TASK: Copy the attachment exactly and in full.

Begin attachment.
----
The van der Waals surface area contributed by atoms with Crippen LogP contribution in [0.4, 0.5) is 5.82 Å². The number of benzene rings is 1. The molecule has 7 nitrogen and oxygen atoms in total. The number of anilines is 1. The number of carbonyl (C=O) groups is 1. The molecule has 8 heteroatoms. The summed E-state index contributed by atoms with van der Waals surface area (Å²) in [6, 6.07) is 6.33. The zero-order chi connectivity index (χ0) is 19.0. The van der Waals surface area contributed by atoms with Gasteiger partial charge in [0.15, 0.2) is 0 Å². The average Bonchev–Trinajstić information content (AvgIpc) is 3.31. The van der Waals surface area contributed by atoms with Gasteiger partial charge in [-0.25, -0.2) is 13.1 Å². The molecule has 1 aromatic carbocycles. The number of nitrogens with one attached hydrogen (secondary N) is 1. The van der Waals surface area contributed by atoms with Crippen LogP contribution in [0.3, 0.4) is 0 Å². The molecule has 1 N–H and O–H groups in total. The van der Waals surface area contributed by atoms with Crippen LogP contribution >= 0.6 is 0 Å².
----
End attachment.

The van der Waals surface area contributed by atoms with Crippen LogP contribution in [0.4, 0.5) is 5.82 Å². The number of benzene rings is 1. The molecule has 7 nitrogen and oxygen atoms in total. The number of anilines is 1. The number of carbonyl (C=O) groups is 1. The molecule has 8 heteroatoms. The summed E-state index contributed by atoms with van der Waals surface area (Å²) in [6, 6.07) is 6.33. The zero-order chi connectivity index (χ0) is 19.0. The van der Waals surface area contributed by atoms with Gasteiger partial charge in [0.15, 0.2) is 0 Å². The average Bonchev–Trinajstić information content (AvgIpc) is 3.31. The van der Waals surface area contributed by atoms with Gasteiger partial charge in [-0.25, -0.2) is 13.1 Å². The molecule has 1 aromatic carbocycles. The number of nitrogens with one attached hydrogen (secondary N) is 1. The van der Waals surface area contributed by atoms with Crippen LogP contribution in [0.3, 0.4) is 0 Å². The molecule has 1 N–H and O–H groups in total. The van der Waals surface area contributed by atoms with Crippen LogP contribution >= 0.6 is 0 Å².